We still don't know much about No Man's Sky, but after seeing a live demonstration we can say it was one of the most intriguing projects on display at E3 this year. So far, we know that it allows players to explore a full, unique universe, every bit of which is procedurally generated – planets, plants, animals, spaceships, buildings, everything. It's still difficult to tell what will drive players to explore that universe, but Hello Games founder and managing director Sean Murray says some of the game's key factors are surprise and discovery. In one moment, you might be naming a new species of dinosaur, in another you might be engaged in a space dogfight with a hostile alien race.
"I really like that when I play the game, those things naturally happen, naturally emerge," says Murray. "And sometimes you're just not sure why, and you have to start to learn a little bit more about the universe." Video game players have become inundated with information, he says, which makes it hard to be surprised by a game.
"I think we've become really good at telling you everything you need to know about a game before you play it, to the point where you pretty much know how it starts, you know where you'll be in the middle, and you know how it'll end. I mean, I played Watch Dogs, and I actually really enjoyed it, but I had watched like 13 different videos about it before I played it, and there was so little surprise left for me," says Murray. "And I think we want to leave that a little bit for the player. This is a game about exploration, not in a kind of ambient way, not in a way that is just laid back and boring, [but] in a sci-fi way, which is kind of adventure and discovery."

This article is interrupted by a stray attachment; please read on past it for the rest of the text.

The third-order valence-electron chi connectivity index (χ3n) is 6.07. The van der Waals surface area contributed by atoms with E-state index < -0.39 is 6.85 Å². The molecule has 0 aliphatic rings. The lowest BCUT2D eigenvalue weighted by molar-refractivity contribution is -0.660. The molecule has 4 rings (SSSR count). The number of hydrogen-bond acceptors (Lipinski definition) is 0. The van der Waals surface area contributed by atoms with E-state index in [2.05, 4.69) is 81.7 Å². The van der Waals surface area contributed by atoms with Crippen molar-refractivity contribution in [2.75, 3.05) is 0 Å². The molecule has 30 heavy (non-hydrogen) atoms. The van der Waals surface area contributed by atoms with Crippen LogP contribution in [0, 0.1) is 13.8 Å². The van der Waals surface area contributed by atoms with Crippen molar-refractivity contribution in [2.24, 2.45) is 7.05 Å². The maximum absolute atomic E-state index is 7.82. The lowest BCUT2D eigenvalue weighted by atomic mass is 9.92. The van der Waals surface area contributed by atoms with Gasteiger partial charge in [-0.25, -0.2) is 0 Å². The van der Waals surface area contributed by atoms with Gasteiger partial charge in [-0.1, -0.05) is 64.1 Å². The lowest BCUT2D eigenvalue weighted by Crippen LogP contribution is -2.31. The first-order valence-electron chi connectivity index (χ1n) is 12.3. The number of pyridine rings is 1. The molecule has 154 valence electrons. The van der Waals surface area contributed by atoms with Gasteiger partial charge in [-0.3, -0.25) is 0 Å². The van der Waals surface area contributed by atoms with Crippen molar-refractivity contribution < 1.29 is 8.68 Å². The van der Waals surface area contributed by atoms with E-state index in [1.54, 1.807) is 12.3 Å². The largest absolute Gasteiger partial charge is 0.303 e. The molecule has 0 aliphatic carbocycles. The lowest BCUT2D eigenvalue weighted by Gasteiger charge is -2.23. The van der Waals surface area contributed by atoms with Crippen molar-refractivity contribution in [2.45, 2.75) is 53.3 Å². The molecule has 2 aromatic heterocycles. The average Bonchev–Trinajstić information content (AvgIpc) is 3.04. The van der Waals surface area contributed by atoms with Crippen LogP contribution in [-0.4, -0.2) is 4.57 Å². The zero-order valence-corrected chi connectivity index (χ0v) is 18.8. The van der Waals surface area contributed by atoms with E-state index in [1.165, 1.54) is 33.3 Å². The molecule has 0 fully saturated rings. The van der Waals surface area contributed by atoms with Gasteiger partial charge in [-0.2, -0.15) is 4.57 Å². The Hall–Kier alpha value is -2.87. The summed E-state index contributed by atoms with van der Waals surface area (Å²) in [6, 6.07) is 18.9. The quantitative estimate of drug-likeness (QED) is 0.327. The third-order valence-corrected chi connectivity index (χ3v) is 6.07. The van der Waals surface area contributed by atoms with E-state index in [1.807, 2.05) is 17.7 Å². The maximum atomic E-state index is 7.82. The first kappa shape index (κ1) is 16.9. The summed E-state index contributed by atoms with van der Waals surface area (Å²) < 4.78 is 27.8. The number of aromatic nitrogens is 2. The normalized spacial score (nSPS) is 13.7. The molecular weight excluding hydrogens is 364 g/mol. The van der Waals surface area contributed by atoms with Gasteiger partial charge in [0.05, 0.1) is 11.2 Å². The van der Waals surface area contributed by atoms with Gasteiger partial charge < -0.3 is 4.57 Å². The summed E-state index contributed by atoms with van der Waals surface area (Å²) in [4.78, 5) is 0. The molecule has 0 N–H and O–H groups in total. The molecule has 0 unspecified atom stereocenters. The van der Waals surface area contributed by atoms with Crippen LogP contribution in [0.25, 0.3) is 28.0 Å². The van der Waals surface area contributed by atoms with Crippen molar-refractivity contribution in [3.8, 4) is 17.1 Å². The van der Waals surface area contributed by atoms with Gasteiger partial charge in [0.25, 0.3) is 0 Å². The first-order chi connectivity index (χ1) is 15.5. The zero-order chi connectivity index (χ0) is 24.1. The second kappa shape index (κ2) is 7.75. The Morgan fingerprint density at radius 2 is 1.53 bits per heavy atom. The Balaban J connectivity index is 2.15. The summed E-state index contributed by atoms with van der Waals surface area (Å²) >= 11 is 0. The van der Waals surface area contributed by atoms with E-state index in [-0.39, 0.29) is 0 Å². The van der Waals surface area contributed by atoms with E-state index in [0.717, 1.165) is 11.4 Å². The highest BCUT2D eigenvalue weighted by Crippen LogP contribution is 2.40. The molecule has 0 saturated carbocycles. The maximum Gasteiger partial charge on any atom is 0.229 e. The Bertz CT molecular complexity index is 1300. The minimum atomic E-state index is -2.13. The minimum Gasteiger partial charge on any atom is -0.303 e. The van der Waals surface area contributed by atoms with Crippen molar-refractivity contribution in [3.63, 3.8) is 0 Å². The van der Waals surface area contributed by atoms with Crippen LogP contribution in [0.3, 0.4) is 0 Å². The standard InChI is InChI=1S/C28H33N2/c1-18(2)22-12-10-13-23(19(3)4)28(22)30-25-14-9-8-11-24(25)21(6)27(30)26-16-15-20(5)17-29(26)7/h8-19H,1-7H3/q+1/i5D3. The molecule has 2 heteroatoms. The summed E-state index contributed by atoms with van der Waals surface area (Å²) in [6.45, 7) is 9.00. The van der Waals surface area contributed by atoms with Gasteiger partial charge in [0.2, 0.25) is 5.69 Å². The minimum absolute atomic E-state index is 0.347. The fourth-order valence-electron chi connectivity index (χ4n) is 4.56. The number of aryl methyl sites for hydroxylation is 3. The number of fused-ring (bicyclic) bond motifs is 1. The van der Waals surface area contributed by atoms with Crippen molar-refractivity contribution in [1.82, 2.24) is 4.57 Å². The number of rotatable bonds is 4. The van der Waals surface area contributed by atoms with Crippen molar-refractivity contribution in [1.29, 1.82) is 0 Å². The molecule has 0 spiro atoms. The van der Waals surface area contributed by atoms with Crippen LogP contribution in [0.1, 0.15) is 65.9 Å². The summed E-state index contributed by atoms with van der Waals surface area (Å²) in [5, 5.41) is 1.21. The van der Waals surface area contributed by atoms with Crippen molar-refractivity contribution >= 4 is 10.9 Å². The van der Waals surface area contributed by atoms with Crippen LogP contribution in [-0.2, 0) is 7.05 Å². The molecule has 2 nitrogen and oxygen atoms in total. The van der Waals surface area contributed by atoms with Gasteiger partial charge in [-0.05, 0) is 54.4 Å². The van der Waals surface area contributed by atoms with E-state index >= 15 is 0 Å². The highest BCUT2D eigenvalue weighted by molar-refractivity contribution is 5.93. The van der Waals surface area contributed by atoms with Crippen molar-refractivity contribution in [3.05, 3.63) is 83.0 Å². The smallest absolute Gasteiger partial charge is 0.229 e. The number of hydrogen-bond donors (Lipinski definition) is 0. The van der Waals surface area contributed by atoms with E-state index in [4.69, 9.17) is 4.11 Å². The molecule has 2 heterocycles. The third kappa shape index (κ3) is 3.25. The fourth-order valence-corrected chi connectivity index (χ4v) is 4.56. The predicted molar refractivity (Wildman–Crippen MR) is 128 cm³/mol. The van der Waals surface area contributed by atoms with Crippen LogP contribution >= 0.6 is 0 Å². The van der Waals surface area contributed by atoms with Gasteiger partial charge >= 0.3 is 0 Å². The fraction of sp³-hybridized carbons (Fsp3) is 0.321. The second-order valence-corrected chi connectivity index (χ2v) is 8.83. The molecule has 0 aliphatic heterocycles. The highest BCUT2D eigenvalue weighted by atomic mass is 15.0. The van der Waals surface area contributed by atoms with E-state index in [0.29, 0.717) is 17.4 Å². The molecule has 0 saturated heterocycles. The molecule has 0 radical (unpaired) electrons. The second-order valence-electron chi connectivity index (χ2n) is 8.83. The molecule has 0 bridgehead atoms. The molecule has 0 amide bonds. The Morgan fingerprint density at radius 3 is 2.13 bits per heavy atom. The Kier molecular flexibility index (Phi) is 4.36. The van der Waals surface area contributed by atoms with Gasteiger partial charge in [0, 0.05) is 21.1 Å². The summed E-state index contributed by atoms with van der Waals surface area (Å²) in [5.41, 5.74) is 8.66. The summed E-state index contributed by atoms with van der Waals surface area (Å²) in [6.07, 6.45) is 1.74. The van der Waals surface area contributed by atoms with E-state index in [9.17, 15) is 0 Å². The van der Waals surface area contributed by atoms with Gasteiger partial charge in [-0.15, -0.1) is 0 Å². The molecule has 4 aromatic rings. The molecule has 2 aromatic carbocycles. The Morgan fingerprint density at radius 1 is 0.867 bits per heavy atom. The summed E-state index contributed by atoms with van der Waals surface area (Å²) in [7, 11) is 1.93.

No Man's Sky (E3 2014 Screens)
- Key specs
- Reviews • 84
- Game format Optical disc, Downloadable
- Online features Multiplayer, Voice chat, Video chat, Store, Browser
- Drive capacity 500 GB
- Controller type Wired, Wireless
- Motion controls Accelerometer, Gyroscopic, Camera / optical
- Video outputs HDMI
- Weight 6.17 lb
- Released 2013-11-15